By Anote Ajeluorou
THE inescapable questions Cheluchi Onyemelukwe-Onuobia’s characters in The Sons of the House (Regium/Parresia, 2019; Lagos) seem to be asking her readers are: what is motherhood? What does it mean to be a mother? Is it just the biological claim to birthing a child that gives a woman that sense of fulfillment, of motherhood? What about African men’s fixation on sons, as heirs who must inherit the heirloom irrespective of their status in society? Aren’t daughters just as human, as important as sons? What extremes do, and can, such quest degenerate for the health of all parties involved? Isn’t there a middle ground?
These are by no means comfortable questions. Even less comfortable are the answers or non-answers to these questions in societies that are still evolving, and the riveting narrative in The Son of the House would have us ponder on these nagging issues. But what is clear is the heartfelt story of two women from disparate backgrounds united by a son that is lost to one and raised by another and the intersection of their lives at a most traumatic period, when they fall victims to one of society’s most recent anomaly: kidnapping for ransom.
Julie and Nwabulu are both kidnapped as they make their way from the rich end of town in Enugu. Nwabulu, a fashion designer, had gone to deliver finished clothes to her rich client, Julie, who accompanies her guest in her car to see a friend. But a few meters away from her home, some rough boys descend on them and take them, hostage, for ransom. How do two women, one elderly the other middle-aged, pass time in the den of kidnappers while waiting for the ransom to be paid? They fall back on the story- and truth-telling about their lives, the not-so-pleasant past, and the hopeful present that suggests a closure to the dark past.
A story told in the first narrative voice alternating between the two characters, we see Nwabulu through her younger self, having lost both parents at a tender age and a harsh stepmother who does not want her, and being bundled off as a housemaid to the rich and not-so-rich. The unrelenting abuse such line of job brings to a young girl pervades Nabulu’s experience: Sexual assault by the master of the house and madam’s revenge and then being returned to the village. Her next housemaid job is much better, but her infatuation becomes her undoing and she gets pregnant and is sent home again. She has her baby boy, but that is when the twist in the tale gets nasty, as a widowed woman marries her for her dead son and would disappear with Nwabulu’s son into the unknown.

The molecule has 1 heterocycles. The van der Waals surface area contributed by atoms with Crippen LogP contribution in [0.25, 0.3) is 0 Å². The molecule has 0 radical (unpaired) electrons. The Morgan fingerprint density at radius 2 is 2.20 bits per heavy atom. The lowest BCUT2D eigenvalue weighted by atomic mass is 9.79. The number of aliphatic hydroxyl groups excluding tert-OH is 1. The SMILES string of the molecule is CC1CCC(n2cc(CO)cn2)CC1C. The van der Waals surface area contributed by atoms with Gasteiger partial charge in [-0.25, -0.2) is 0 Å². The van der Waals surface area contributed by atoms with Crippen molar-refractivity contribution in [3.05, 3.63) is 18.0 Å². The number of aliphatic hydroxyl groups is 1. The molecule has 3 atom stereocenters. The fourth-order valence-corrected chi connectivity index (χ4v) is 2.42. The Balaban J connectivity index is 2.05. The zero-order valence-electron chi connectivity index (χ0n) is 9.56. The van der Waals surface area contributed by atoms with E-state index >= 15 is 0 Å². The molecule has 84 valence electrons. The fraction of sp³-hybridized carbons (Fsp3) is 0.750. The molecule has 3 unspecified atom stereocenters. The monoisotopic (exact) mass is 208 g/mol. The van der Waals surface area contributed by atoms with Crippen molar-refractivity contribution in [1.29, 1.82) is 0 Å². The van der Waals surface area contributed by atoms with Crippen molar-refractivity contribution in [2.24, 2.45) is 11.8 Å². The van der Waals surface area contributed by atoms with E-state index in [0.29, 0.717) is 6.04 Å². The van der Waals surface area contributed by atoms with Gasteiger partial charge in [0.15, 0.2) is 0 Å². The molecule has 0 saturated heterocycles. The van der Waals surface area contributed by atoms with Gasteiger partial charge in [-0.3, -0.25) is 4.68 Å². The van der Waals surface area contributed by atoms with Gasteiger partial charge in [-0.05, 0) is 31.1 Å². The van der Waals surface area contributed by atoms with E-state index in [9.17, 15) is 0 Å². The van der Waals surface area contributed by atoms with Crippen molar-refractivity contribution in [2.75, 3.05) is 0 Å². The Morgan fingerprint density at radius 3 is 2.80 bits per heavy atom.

Julie’s life is light years apart from Mwabulu’s. With a father as a teacher, her life seems destined for the top, and it is, as she goes to university and easily secures a teaching job. But finding a husband to marry is a herculean task. She is too educated and self-possessed and independent for the men who come her way. Her mother is worried stiff; this is not helped by a younger brother who, after returning from the civil war, finds himself a loafer and drunkard. With age spiraling out of her grip, Julie is desperate to overcome her greatest challenge as a woman in a society that is unforgiving for an unmarried and childless woman.
While Nwabulu commits the abominable by having a child out of marriage, Julie’s ordeal is being husbandless and childless. But while Nwabulu finds macabre lucky to have been married to a dead man, so her child could have the protective covering of a family and inheritance, Julie’s situation seems hopeless. How does she remain single at over 30 years of age in Igboland’s 1970s? How does she overcome these two women-focused important and existential challenges?
Luckily, both women have their respective friends who hold their hands through these dark periods. Nwabulu has her primary schoolmate Chidinma who introduces her to her sister from where she finds a new bearing in her life from her stark, dark past. Meanwhile, Julie also has her secondary schoolmate Obiageli who would help her plot her route to a man’s heart through subterfuge with an imaginary pregnancy for a son he desperately needs to continue his ancestral lineage.
When these two women’s tales climax at the den of their young kidnappers, they find a common denominator at the heart of their tales: a son lost in curious circumstances with a mother’s lifelong festering heartache and a son stolen to secure a husband and infinite riches just to escape the trauma of unmarried and childless status. Although not expressly stated, Onyemelukwe-Onuobia’s work hints at the baby factory boom in parts of the country, with society’s unreasonable expectations of how men and women should be defined: a man must have sons or else he is a failure no matter how many girls he sires while a woman must be married and have children of her own otherwise she is a hopeless failure. Thankfully, society is fast becoming more fluid and accommodating, and moving away from these unreasonably exerting and primordial societal expectations where men or women can have fulfillment in whatever status they find themselves…
Onyemelukwe-Onuobia’s The Son of the House is ordinarily a dark novel only lightened by the ingenuity of the author’s craftsmanship. This is further helped by her narrative that is crispy, austere and richly anecdotal. Onuobia writers with felicity and her characters oscillate from the extremity of intense sadness to the abandonment of laughter and the indeterminate in-between as life tosses them. This is a riveting story that careens to a tumultuous end, and you’d be glad you read it.